Enigmatic sea urchin structure catalogued

Jun 09, 2009
Pictured is the sea urchin, Strongylocentrotus purpuratus. Credit: Ziegler et al., Frontiers in Zoology

A comprehensive investigation into the axial complex of sea urchins (Echinoidea), an internal structure with unknown function, has shown that within that group of marine invertebrates there exists a structural evolutionary interdependence of various internal organs. The research, published in BioMed Central's open access journal Frontiers in Zoology, demonstrates that the approach of combining all structural data available on a given organ in combination with a broad taxonomic coverage can yield novel insights into the evolution of internal organ systems.

Alexander Ziegler, from Charité-Universitätsmedizin Berlin, led a team of researchers who used a high-resolution non-invasive imaging technique (magnetic resonance imaging) to compare the structure of the axial complex of specimens from almost all sea urchin orders. These data were extended with invasive techniques such as dissection, histology and transmission electron microscopy. Based on the available data, a re-evaluation of published studies spanning almost two centuries became possible. In their combined review/original article type manuscript, Ziegler and co-workers point out, "This kind of study is very powerful in elucidating interdependent anatomical relationships that are not obvious when the analysis is carried out only with a few species".

As well as presenting their exhaustive analysis of the architecture of the echinoid axial complex, Ziegler and his colleagues suggest a list of definitions and provide a multilingual compilation for echinoid axial complex components. According to the researchers, "This should limit the confusion caused by the bewildering range of terminology applied by different authors and in different languages to the same anatomical entities".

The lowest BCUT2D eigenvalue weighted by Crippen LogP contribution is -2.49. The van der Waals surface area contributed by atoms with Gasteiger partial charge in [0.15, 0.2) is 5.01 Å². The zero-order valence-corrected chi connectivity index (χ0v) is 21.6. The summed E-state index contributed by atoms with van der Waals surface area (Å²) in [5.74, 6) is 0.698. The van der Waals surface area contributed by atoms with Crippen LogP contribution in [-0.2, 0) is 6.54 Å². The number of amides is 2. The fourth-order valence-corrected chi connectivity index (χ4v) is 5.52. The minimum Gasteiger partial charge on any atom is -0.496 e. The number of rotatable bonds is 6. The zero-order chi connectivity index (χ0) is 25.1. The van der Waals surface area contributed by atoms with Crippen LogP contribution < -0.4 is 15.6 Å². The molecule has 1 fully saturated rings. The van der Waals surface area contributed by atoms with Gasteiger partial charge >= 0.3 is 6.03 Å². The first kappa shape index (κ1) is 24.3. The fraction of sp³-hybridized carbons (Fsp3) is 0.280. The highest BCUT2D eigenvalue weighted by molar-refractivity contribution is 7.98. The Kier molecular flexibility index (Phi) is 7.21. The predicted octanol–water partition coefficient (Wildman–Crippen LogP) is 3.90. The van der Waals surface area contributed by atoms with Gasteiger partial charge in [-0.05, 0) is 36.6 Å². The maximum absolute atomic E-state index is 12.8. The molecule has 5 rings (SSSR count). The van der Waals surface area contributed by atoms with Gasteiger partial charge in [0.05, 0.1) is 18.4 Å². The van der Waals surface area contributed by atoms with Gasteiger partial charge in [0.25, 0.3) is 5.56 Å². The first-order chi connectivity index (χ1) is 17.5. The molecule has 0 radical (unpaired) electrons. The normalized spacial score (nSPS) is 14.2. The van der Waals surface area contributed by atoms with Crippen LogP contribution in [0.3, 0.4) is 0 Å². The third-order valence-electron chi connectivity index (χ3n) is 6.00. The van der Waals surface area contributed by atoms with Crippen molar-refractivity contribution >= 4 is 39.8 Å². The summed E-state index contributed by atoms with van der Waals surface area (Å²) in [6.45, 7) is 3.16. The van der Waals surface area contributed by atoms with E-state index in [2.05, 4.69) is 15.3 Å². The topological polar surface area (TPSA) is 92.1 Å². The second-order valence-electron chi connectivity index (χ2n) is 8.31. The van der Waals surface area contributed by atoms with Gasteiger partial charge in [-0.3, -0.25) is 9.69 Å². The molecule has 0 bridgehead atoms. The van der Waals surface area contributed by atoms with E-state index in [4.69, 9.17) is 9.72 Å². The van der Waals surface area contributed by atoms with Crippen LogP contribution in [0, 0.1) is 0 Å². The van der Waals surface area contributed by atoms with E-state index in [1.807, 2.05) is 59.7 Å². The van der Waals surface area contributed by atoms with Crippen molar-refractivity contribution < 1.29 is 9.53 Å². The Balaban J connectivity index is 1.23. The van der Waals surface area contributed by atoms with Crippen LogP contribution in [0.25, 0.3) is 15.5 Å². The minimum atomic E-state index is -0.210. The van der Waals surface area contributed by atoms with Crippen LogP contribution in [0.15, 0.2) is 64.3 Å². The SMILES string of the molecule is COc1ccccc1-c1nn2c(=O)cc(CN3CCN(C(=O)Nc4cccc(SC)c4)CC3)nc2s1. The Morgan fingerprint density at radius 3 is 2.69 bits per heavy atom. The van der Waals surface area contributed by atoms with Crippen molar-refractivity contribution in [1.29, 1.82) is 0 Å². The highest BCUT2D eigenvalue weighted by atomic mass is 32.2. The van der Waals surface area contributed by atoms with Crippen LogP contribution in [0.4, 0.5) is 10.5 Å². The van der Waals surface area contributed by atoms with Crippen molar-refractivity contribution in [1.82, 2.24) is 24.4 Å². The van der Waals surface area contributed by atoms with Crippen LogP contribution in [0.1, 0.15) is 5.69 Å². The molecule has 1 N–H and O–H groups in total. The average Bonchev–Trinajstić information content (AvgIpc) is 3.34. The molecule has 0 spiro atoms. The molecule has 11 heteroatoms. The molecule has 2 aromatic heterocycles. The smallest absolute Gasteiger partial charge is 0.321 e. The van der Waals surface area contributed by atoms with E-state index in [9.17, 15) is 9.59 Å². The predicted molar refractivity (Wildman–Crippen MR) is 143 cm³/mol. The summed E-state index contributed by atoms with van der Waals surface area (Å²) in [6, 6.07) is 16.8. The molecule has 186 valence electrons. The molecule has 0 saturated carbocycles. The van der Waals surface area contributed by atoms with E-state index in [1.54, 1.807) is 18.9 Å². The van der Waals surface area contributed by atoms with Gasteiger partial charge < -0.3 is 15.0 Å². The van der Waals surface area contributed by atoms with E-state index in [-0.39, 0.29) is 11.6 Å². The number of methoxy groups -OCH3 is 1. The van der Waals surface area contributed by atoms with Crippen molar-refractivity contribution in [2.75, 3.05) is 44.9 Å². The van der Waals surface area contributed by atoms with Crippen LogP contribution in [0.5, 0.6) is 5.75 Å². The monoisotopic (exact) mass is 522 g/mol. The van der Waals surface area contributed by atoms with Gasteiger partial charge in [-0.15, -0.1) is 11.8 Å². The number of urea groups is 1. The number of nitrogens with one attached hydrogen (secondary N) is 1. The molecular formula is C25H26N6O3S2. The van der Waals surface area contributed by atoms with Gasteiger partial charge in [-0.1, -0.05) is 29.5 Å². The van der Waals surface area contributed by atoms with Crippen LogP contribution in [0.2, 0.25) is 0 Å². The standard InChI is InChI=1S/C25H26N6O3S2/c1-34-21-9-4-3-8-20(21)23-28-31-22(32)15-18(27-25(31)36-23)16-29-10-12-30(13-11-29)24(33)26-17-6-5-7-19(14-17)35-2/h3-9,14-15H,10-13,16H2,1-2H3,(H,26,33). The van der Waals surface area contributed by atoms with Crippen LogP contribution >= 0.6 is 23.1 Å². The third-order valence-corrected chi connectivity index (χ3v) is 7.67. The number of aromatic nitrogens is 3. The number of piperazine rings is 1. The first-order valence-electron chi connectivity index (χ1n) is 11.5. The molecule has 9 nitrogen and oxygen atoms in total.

Source: BioMed Central (news : web)

Explore further: Built-in billboards: Male bluefin killifish signal different things with different fins

add to favorites email to friend print save as pdf

Related Stories

New marker for raised intracranial pressure

Sep 11, 2008

Magnetic resonance imaging (MRI) measurements of the thickness of the optic nerve sheath are a good marker for raised intracranial pressure (ICP). New research published today in BioMed Central's open access journal Critical Ca ...

Life isn't 2-D, so why should our encyclopedias be?

Aug 22, 2008

Biologists and biochemists are now able to access 3D images of biomacromolecules underlying biological functions and disease. Rather than relying on text to provide the understanding of biomacromolecule structures, a collaborative ...

Scientists Find Atomic Clues to Tougher Ceramics

Dec 08, 2004

Advanced ceramics are wonderful materials – they withstand temperatures that would melt steel and resist most corrosive chemicals. If only they weren’t so brittle. Poor resistance to fracture damage has been the major ...

Human brains pay a price for being big

Aug 05, 2008

Metabolic changes responsible for the evolution of our unique cognitive abilities indicate that the brain may have been pushed to the limit of its capabilities. Research published today in BioMed Central's open access journal ...

Closing the gaps in the human genome

Jun 01, 2009

Sequence gaps in human chromosome 15 have been closed by the application of 454 technology. Researchers writing in BioMed Central's open access journal Genome Biology have described a simple and scalable method for finish ...

Recommended for you

User comments : 0